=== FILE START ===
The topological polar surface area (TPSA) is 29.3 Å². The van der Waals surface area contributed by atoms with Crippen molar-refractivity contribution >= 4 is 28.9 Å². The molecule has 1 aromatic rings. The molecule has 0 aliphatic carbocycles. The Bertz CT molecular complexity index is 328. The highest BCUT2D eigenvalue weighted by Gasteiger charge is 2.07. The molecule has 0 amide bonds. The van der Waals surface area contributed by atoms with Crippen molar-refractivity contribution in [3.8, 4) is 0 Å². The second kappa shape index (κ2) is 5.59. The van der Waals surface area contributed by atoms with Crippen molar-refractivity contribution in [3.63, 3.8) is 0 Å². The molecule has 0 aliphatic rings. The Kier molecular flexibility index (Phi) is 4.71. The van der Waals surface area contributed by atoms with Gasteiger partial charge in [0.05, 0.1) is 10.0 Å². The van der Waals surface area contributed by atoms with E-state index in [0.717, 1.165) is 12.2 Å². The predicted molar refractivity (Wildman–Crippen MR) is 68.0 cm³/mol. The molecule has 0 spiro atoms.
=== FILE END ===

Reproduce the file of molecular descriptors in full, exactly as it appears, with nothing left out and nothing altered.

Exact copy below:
The topological polar surface area (TPSA) is 29.3 Å². The van der Waals surface area contributed by atoms with Crippen molar-refractivity contribution >= 4 is 28.9 Å². The molecule has 1 aromatic rings. The molecule has 0 aliphatic carbocycles. The Bertz CT molecular complexity index is 328. The highest BCUT2D eigenvalue weighted by Gasteiger charge is 2.07. The molecule has 0 amide bonds. The van der Waals surface area contributed by atoms with Crippen molar-refractivity contribution in [3.8, 4) is 0 Å². The second kappa shape index (κ2) is 5.59. The van der Waals surface area contributed by atoms with Crippen molar-refractivity contribution in [3.63, 3.8) is 0 Å². The molecule has 0 aliphatic rings. The Kier molecular flexibility index (Phi) is 4.71. The van der Waals surface area contributed by atoms with Gasteiger partial charge in [0.05, 0.1) is 10.0 Å². The van der Waals surface area contributed by atoms with E-state index in [0.717, 1.165) is 12.2 Å². The predicted molar refractivity (Wildman–Crippen MR) is 68.0 cm³/mol. The molecule has 0 spiro atoms.